In 2003, the population of Singapore seems to have a lost 61,000 people and strangely the following year 52,000 people re-appeared. It was the first time since 1960, that we saw Singapore Residents (Permanent Residences & maybe even Citizens) leaving Singapore. 2003 was the year the SARS pandemic hit Singapore. That year, saw an anomaly in Credit Card usage and payment in Singapore. People here were having difficulty paying off the Credit Card balances. Private property prices were at it all time low.


By 2005, the population of Singapore is back to its pre-2003 level through social engineering by the Singapore Government.

By 2011, the population of Singapore is 5.18 million people on 720 km2, of whom 3.25 million (63%) are citizens while the rest are permanent residents (about 0.5 million) or foreign workers (about 0.9 million). 23% of Singaporean citizens were born outside Singapore (foreign born citizens - mainly from China, India & Malaysia), they are also known as New Citizens.

In mid-2012, the population grew by 2.5% from a year earlier to 5.31 million people. The number comprises of 3.29 million (62%) Singapore citizens and 0.53 million (10%) permanent residents, and the rest, 1.49 million (28%) were non-residents (migrant workers).

The gate is always open for people around the world who wishes to live in Singapore. There are three main categories of people to apply for Citizenship: (i) For adults who are Singapore Permanent Residents and who meet the required criteria for Singapore Citizenship (ii) For minors applying for Singapore Citizenship by descent (iii) For minors applying for Singapore Citizenship under other circumstances/Articles. The Singapore Immigration & Checkpoints Authority (ICA) website has detailed information on the criteria and required documents. Application forms are available at the ICA Homepage. All are welcomed.

Every year, 12 million transient visitors come to Singapore and most stayed for about 2 days. So on each given day, there should be around 70,000 tourist moving around in Singapore.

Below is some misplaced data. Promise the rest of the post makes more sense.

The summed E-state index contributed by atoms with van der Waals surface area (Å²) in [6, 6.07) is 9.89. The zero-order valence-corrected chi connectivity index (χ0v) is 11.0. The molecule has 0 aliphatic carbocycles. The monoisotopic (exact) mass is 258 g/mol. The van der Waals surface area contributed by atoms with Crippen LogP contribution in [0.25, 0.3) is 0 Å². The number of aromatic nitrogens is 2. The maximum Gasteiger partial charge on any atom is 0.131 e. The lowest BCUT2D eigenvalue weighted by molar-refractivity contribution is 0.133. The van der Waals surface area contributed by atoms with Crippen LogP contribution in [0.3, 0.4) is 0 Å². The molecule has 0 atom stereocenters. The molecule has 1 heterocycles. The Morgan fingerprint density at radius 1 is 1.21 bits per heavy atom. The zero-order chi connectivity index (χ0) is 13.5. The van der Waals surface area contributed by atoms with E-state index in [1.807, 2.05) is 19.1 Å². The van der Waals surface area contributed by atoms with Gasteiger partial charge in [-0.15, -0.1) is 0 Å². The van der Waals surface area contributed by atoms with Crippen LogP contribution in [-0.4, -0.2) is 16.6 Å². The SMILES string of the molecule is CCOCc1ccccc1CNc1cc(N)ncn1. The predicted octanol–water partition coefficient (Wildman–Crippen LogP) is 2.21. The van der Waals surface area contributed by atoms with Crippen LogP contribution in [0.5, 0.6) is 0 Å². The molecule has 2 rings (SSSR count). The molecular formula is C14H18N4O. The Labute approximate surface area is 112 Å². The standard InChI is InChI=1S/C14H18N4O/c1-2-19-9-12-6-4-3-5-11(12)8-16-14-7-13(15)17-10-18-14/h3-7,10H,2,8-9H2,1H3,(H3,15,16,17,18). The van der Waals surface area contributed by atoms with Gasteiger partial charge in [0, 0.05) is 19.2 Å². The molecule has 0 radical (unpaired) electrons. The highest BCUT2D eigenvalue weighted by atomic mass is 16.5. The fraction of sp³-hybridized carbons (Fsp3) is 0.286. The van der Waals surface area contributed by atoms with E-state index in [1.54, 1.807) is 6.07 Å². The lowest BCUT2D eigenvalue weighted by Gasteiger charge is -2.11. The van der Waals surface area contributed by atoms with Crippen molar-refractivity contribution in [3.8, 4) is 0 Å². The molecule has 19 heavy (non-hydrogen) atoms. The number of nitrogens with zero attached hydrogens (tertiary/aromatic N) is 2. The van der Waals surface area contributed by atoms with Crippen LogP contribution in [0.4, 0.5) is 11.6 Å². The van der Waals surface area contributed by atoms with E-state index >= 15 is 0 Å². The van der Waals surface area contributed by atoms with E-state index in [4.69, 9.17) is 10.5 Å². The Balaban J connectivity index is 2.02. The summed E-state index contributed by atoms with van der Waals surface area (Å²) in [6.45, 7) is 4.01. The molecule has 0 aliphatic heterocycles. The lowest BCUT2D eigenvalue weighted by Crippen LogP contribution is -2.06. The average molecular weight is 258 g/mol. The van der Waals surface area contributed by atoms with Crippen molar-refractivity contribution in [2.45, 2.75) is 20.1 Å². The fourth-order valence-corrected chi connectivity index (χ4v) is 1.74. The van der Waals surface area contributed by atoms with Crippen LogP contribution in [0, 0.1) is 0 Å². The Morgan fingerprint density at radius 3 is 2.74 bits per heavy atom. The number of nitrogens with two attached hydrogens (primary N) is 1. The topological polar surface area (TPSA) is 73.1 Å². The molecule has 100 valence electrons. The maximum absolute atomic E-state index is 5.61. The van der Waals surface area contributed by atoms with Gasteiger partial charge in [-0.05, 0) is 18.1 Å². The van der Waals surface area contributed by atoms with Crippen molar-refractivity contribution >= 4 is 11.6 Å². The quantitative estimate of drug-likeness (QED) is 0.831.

Lifestyle is a term to describe the way a person lives. A set of behaviors, and the senses of self and belonging which these behaviors represent, are collectively used to define a given lifestyle. The term is defined more broadly when used in politics, marketing, and publishing.

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A lifestyle is a characteristic bundle of behaviors that makes sense to both others and oneself in a given time and place, including social relations, consumption, entertainment, and dress. The behaviors and practices within lifestyles are a mixture of habits, conventional ways of doing things, and reasoned actions.

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An alternative lifestyle is a lifestyle generally perceived to be outside the cultural norm. Usually, but not always, it implies an affinity or identification within some matching subculture. Some people with alternative lifestyles mix certain elements of various subcultures. Not all minority lifestyles are held to be "alternative"; the term tends to imply newer forms of lifestyle, often based upon enlarged freedoms or a decision to substitute another approach or not enter the usual expected path in most societies. Alternative lifestyles and subcultures originated in the 1970s in urban centers.

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A subculture is a group of people with a culture which differentiates them from the larger culture to which they belong.